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Digoxin INN (/dɨˈɒksɨn/[1]) is a purified cardiac glycoside extracted from the foxglove plant, Digitalis lanata.[2] Its corresponding aglycone is digoxigenin, and its acetyl derivative is acetyldigoxin. Digoxin is widely used in the treatment of various heart conditions, namely atrial fibrillation, atrial flutter and sometimes heart failure that cannot be controlled by other medication. Digoxin preparations are marketed under the trade names Cardigox; Cardiogoxin; Cardioxin; Cardoxin; Coragoxine; Digacin; Digicor; Digomal; Digon; Digosin; Digoxine Navtivelle; Digoxina-Sandoz; Digoxin-Sandoz; Digoxin-Zori; Dilanacin; Eudigox; Fargoxin; Grexin; Lanacordin; Lanacrist; Lanicor; Lanikor; Lanorale; Lanoxicaps; Lanoxin; Lanoxin PG; Lenoxicaps; Lenoxin; Lifusin; Mapluxin; Natigoxin; Novodigal; Purgoxin; Toloxin (maybe others?). There was a recall on the digoxin preparation marketed under the name Digitek in 2008, due to the possibility that tablets with double the appropriate thickness may contain twice the approved level of active ingredient. [3] It is also available as a 0.05 mg/ml oral solution and 0.25 mg/ml or 0.5 mg/ml injectable solution.

Medical use

Today, the most common indications for digoxin are atrial fibrillation and atrial flutter with rapid ventricular response. Beta blockers and/or calcium channel blockers should be the first choice.[4][5] High ventricular rate leads to insufficient diastolic filling time. By slowing down the conduction in the AV node and increasing its refractory period, digoxin can reduce the ventricular rate. The arrhythmia itself is not affected, but the pumping function of the heart improves owing to improved filling.

The use of digoxin in heart problems during sinus rhythm was once standard, but is now controversial. In theory, the increased force of contraction should lead to improved pumping function of the heart, but its effect on prognosis is disputable, and other effective treatments are now available. Digoxin is no longer the first choice for congestive heart failure, but can still be useful in patients who remain symptomatic despite proper diuretic and ACE inhibitor treatment.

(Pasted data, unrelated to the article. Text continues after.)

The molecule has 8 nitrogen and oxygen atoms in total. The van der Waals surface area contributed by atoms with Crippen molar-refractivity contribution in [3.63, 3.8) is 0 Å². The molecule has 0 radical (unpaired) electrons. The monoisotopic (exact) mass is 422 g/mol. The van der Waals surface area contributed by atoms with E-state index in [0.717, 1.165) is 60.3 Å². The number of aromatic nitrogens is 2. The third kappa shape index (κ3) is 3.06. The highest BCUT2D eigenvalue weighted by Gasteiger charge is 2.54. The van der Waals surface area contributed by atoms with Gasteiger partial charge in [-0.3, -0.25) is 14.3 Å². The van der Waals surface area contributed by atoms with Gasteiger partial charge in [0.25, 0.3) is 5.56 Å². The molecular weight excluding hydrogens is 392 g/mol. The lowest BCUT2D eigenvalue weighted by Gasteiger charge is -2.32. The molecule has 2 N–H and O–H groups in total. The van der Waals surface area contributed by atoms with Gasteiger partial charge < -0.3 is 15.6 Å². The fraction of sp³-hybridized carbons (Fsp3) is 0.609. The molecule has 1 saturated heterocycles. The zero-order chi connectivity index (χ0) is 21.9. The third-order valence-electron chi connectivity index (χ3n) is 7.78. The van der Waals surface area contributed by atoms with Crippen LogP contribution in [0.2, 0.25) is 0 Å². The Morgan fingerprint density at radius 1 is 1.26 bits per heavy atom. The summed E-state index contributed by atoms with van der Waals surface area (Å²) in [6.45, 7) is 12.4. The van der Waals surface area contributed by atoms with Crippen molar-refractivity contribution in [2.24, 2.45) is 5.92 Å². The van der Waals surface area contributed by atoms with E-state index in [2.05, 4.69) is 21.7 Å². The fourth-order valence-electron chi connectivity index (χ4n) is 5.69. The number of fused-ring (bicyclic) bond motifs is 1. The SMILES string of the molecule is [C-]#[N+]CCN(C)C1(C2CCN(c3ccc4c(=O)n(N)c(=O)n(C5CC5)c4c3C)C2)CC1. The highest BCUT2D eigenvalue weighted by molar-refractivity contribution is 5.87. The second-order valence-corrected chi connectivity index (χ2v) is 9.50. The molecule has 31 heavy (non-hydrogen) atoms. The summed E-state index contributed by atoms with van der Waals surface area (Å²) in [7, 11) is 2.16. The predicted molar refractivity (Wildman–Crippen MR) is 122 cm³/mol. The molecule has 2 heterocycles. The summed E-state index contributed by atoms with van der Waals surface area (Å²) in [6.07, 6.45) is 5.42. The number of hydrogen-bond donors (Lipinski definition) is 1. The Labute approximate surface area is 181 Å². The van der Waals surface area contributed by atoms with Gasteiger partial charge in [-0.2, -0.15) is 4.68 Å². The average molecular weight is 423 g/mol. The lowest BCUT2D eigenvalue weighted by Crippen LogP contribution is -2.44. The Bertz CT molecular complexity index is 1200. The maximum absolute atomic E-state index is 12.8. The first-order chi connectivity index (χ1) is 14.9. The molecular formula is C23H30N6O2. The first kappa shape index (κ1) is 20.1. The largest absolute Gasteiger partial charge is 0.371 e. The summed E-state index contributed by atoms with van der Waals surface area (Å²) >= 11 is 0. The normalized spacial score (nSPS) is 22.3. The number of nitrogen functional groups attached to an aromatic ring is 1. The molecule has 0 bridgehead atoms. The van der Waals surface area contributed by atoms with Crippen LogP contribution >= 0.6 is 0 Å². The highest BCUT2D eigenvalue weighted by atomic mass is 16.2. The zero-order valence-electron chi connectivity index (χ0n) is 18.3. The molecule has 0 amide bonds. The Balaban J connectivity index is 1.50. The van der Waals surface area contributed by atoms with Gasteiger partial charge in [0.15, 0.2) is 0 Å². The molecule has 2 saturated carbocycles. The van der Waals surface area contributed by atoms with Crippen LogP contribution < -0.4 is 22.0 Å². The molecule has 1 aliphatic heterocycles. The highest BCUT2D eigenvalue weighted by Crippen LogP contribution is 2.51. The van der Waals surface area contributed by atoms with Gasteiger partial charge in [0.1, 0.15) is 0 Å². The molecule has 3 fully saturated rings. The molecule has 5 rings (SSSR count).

Digitalis/digoxin has recently fallen out of favor because it did not demonstrate a mortality benefit in patients with congestive heart failure; however, it did demonstrate a reduction in hospitalizations for this condition.[6] Because other therapies have shown a mortality benefit in congestive heart failure, maximizing other therapies (e.g., beta blockers) first is recommended before using digoxin.

Pharmacokinetic properties

Digoxin is usually given by mouth, but can also be given by IV injection in urgent situations (the IV injection should be slow, and heart rhythm should be monitored). While IV therapy may be better tolerated (less nausea), digoxin has a very long distribution half-life into the cardiac tissue, which will delay its onset of action by a number of hours. The half-life is about 36 hours, digoxin is given once daily, usually in 125-μg or 250-μg doses.

In patients with decreased kidney function, the half-life is considerably longer, calling for a reduction in dose or a switch to a different glycoside, such as digitoxin (not available in the United States), which has a much longer elimination half-life of around seven days, elimination is mainly by renal excretion and involves P-glycoprotein which leads to significant clinical interactions with other drugs commonly used in patients with heart problems. These include: spironolactone, verapamil and amiodarone.

Effective plasma levels vary depending on the medical indication. For congestive heart failure, levels between 0.5 and 1.0 ng/ml are recommended.[7] This recommendation is based on post hoc analysis of prospective trials, suggesting higher levels may be associated with increased mortality rates. For heart rate control (atrial fibrillation), plasma levels are less defined and are generally titrated to a goal heart rate. Typically, digoxin levels are considered therapeutic for heart rate control between 1.0 and 2.0 ng/ml. In suspected toxicity or ineffectiveness, digoxin levels should be monitored. Plasma potassium levels also need to be closely controlled (see side effects below).

Quinidine, verapamil, and amiodarone increases plasma levels of digoxin (by displacing tissue binding sites and depressing renal digoxin clearance), so plasma digoxin must be monitored carefully.